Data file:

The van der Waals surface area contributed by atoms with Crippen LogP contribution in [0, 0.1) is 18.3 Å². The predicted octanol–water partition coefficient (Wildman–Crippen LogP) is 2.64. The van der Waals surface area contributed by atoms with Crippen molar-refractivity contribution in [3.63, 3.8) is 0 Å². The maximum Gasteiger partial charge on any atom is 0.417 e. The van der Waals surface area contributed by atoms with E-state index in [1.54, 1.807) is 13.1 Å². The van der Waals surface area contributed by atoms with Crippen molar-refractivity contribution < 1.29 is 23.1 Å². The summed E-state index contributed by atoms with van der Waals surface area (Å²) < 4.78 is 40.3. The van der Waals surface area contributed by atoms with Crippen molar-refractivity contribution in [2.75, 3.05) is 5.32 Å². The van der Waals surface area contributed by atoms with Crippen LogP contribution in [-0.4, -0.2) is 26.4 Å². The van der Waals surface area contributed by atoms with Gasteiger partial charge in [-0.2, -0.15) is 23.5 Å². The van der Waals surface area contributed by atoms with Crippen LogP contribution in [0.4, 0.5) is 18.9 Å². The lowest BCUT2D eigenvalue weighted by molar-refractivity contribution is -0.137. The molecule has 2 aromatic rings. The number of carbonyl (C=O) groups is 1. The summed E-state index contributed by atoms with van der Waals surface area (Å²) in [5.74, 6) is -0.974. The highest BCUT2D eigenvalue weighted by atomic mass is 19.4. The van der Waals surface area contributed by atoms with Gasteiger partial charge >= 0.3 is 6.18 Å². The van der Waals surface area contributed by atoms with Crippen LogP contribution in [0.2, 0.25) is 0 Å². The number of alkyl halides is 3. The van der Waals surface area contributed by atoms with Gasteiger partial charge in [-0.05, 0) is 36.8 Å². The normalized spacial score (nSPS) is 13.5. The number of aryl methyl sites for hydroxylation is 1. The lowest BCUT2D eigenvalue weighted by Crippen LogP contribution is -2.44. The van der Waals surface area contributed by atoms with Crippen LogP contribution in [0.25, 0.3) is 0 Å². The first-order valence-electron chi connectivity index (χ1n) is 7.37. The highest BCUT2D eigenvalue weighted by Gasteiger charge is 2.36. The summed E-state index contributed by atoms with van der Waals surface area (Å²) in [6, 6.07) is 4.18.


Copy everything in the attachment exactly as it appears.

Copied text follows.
The van der Waals surface area contributed by atoms with Crippen LogP contribution in [0, 0.1) is 18.3 Å². The predicted octanol–water partition coefficient (Wildman–Crippen LogP) is 2.64. The van der Waals surface area contributed by atoms with Crippen molar-refractivity contribution in [3.63, 3.8) is 0 Å². The maximum Gasteiger partial charge on any atom is 0.417 e. The van der Waals surface area contributed by atoms with E-state index in [1.54, 1.807) is 13.1 Å². The van der Waals surface area contributed by atoms with Crippen molar-refractivity contribution < 1.29 is 23.1 Å². The summed E-state index contributed by atoms with van der Waals surface area (Å²) < 4.78 is 40.3. The van der Waals surface area contributed by atoms with Crippen molar-refractivity contribution in [2.75, 3.05) is 5.32 Å². The van der Waals surface area contributed by atoms with Crippen LogP contribution in [-0.4, -0.2) is 26.4 Å². The van der Waals surface area contributed by atoms with Gasteiger partial charge in [-0.2, -0.15) is 23.5 Å². The van der Waals surface area contributed by atoms with Crippen LogP contribution in [0.4, 0.5) is 18.9 Å². The lowest BCUT2D eigenvalue weighted by molar-refractivity contribution is -0.137. The molecule has 2 aromatic rings. The number of carbonyl (C=O) groups is 1. The summed E-state index contributed by atoms with van der Waals surface area (Å²) in [5.74, 6) is -0.974. The highest BCUT2D eigenvalue weighted by atomic mass is 19.4. The van der Waals surface area contributed by atoms with Gasteiger partial charge >= 0.3 is 6.18 Å². The van der Waals surface area contributed by atoms with Crippen LogP contribution in [0.2, 0.25) is 0 Å². The number of alkyl halides is 3. The van der Waals surface area contributed by atoms with Gasteiger partial charge in [-0.05, 0) is 36.8 Å². The normalized spacial score (nSPS) is 13.5. The number of aryl methyl sites for hydroxylation is 1. The lowest BCUT2D eigenvalue weighted by Crippen LogP contribution is -2.44. The van der Waals surface area contributed by atoms with Crippen LogP contribution in [0.25, 0.3) is 0 Å². The first-order valence-electron chi connectivity index (χ1n) is 7.37. The highest BCUT2D eigenvalue weighted by Gasteiger charge is 2.36. The summed E-state index contributed by atoms with van der Waals surface area (Å²) in [6, 6.07) is 4.18.